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November 18, 2009
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Indiana companies achieved second- and third-place finishes in Purdue University’s life sciences business plan competition this year. Nano-Rad LLC, based in West Lafayette, won $36,000 for being runner-up. It is developing low-dose radiation therapy for zapping edges of tumors left over after surgery. The third-place finisher was Lafayette-based Glytrix Inc. It won $14,000 for its plan for therapies that reduce skin scarring after surgery. The winner was Massachusetts-based Novophage Technology, which is developing a corneal-repair device for patients’ eyes as an alternative to expensive corneal transplants. It took home $30,000.

Indianapolis-based Dow AgroSciences, still a bit player in the seed business, continues to partner with its larger rivals to expand its market presence. Dow Agro, a subsidiary of Michigan-based Dow Chemical Co., signed a non-exclusive licensing agreement to share its herbicide-tolerant trait for soybeans with Delaware-based DuPont and its Pioneer unit. In exchange, Pioneer is licensing non-exclusively its Optimum GAT herbicide-tolerant trait for soybeans to Dow Agro. Financial details of the agreement were not disclosed.

St. Vincent Health and OrthoIndy are the latest hospital and physician groups to run into each others' arms in response to the reform winds coming out of Washington, D.C. The Indianapolis-based organizations announced Friday they will create a management company to handle physician work at St. Vincent's hospitals in Indianapolis. St. Vincent also acquired a minority stake in OrthoIndy's orthopedic hospital, located a few miles west of St. Vincent's flagship facility on West 86th Street. All doctors face a 21-percent cut to Medicare reimbursement next year unless Congress steps in to change it, which it has done in the past. And with Congress spending nearly $1 trillion to expand health insurance coverage, doctors have small hopes that reimbursement from federal programs will reverse their recent trends of falling or staying flat.  “Clearly, when we did this transaction, we had an eye on health care reform,” said John Martin, CEO of OrthoIndy, a group of more than 70 physicians who specialize in bone, joint and spine therapy.

Arcadia Resources Inc. lost $4.1 million, or 3 cents per share, in the quarter ended Sept. 30, compared with a loss of $3.2 million, or 2 cents per share, in the same quarter a year earlier. Revenue fell 4 percent, to $25.6 million. Indianapolis-based Arcadia is trying to grow its DailyMed pharmaceutical service, which packages the right dosages of prescriptions into individual packets, to make it easier for patients on numerous medications to stick to their regimens. Arcadia announced Monday it is rolling out DailyMed in California. While Arcadia's pharmacy revenue grew slower than expected, it still soared 181 percent over the same quarter last year, to $3.4 million. Profit margins in that business also grew to 15.1 percent, up from 11.1 percent in the previous quarter.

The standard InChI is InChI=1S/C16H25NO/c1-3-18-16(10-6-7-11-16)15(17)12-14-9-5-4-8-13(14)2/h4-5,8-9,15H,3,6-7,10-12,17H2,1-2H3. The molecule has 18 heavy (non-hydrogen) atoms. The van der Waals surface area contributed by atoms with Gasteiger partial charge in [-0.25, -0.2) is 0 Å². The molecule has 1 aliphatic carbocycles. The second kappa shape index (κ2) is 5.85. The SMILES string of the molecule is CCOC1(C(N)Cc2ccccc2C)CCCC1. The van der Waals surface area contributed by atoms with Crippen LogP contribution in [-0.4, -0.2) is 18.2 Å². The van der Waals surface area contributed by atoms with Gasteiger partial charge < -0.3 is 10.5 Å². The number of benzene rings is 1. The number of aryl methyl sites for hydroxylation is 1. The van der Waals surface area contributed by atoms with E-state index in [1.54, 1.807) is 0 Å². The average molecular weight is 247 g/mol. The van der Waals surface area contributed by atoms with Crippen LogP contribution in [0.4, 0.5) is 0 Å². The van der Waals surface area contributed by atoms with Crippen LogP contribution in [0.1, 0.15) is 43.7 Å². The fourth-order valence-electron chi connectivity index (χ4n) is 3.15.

The National Institutes of Health have given $1.3 million to Indiana University to establish the East African Center of Excellence in Health Informatics. The new center will help East African countries use electronic health records to increase the efficiency and quality of health care.

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  1. I had read earlier this spring that Noodles & Co was going to open in the Fishers Marketplace (which is SR 37 and 131st St, not 141st St, just FYI). Any word on that? Also, do you happen to know what is being built in Carmel at Pennsylvania and Old Meridian? May just be an office building but I'm not sure.

  2. I'm sorry, but you are flat out wrong. There are few tracks in the world with the history of IMS and probably NO OTHER as widely known and recognized. I don't care what you think about the stat of Indy Car racing, these are pretty hard things to dispute.

  3. Also wondering if there is an update on the Brockway Pub-Danny Boy restaurant/taproom that was planned for the village as well?

  4. Why does the majority get to trample on the rights of the minority? You do realize that banning gay marriage does not rid the world of gay people, right? They are still going to be around and they are still going to continue to exist. The best way to get it all out of the spotlight? LEGALIZE IT! If gay marriage is legal, they will get to stop trying to push for it and you will get to stop seeing it all over the news. Why do Christians get to decide what is moral?? Why do you get to push your religion on others? How would legalizing gay marriage expose their lifestyle to your children? By the way, their lifestyle is going to continue whether gay marriage is legalized or not. It's been legal in Canada for quite a while now and they seem to be doing just fine. What about actual rules handed down by God? What about not working on Sundays? What about obeying your parents? What about adultery? These are in the 10 Commandments, the most important of God's rules. Yet they are all perfectly legal. What about divorce? Only God is allowed to dissolve a marriage so why don't you work hard to get divorce banned? Why do you get to pick and choose the parts of the Bible you care about?

  5. Look at the bright side. With the new Lowe's call center, that means 1000 jobs at $10 bucks an hour. IMS has to be drooling over all that disposable income. If those employees can save all their extra money after bills, in five years they can go to the race LIVE. Can you say attendance boost?

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